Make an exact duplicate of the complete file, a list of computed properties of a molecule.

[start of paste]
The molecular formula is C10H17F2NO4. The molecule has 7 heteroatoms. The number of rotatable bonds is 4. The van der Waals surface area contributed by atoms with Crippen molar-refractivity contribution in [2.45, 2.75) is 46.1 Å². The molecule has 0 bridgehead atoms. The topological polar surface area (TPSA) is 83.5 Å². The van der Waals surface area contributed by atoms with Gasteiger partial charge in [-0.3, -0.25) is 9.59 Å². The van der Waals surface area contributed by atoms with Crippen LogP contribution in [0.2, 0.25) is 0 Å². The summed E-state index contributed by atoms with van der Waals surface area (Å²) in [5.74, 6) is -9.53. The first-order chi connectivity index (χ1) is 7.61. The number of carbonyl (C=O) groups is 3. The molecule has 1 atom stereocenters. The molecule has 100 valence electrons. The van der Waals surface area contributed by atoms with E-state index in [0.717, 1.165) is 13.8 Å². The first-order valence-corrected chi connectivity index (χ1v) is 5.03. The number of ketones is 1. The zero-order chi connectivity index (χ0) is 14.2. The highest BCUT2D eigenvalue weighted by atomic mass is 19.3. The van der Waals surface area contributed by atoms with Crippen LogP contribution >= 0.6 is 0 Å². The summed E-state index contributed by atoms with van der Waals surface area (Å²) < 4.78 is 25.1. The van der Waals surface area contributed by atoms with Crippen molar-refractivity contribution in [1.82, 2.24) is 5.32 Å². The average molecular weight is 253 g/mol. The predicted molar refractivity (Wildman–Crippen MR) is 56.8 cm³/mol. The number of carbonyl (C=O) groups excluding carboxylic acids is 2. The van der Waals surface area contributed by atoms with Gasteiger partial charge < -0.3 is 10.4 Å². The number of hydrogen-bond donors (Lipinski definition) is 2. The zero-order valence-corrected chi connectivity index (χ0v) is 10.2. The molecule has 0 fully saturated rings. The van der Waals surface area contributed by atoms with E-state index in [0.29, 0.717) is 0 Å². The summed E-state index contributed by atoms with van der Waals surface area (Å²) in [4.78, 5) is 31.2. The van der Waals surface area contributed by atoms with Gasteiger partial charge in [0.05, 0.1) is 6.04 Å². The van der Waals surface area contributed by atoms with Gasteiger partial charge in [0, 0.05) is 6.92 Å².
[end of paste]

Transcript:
The molecular formula is C10H17F2NO4. The molecule has 7 heteroatoms. The number of rotatable bonds is 4. The van der Waals surface area contributed by atoms with Crippen molar-refractivity contribution in [2.45, 2.75) is 46.1 Å². The molecule has 0 bridgehead atoms. The topological polar surface area (TPSA) is 83.5 Å². The van der Waals surface area contributed by atoms with Gasteiger partial charge in [-0.3, -0.25) is 9.59 Å². The van der Waals surface area contributed by atoms with Crippen LogP contribution in [0.2, 0.25) is 0 Å². The summed E-state index contributed by atoms with van der Waals surface area (Å²) in [5.74, 6) is -9.53. The first-order chi connectivity index (χ1) is 7.61. The number of carbonyl (C=O) groups is 3. The molecule has 1 atom stereocenters. The molecule has 100 valence electrons. The van der Waals surface area contributed by atoms with E-state index in [0.717, 1.165) is 13.8 Å². The first-order valence-corrected chi connectivity index (χ1v) is 5.03. The number of ketones is 1. The zero-order chi connectivity index (χ0) is 14.2. The highest BCUT2D eigenvalue weighted by atomic mass is 19.3. The van der Waals surface area contributed by atoms with Crippen LogP contribution >= 0.6 is 0 Å². The summed E-state index contributed by atoms with van der Waals surface area (Å²) < 4.78 is 25.1. The van der Waals surface area contributed by atoms with Crippen molar-refractivity contribution in [1.82, 2.24) is 5.32 Å². The average molecular weight is 253 g/mol. The predicted molar refractivity (Wildman–Crippen MR) is 56.8 cm³/mol. The number of carbonyl (C=O) groups excluding carboxylic acids is 2. The van der Waals surface area contributed by atoms with Gasteiger partial charge < -0.3 is 10.4 Å². The number of hydrogen-bond donors (Lipinski definition) is 2. The zero-order valence-corrected chi connectivity index (χ0v) is 10.2. The molecule has 0 fully saturated rings. The van der Waals surface area contributed by atoms with E-state index in [0.29, 0.717) is 0 Å². The summed E-state index contributed by atoms with van der Waals surface area (Å²) in [4.78, 5) is 31.2. The van der Waals surface area contributed by atoms with Gasteiger partial charge in [0.05, 0.1) is 6.04 Å². The van der Waals surface area contributed by atoms with Gasteiger partial charge in [0, 0.05) is 6.92 Å².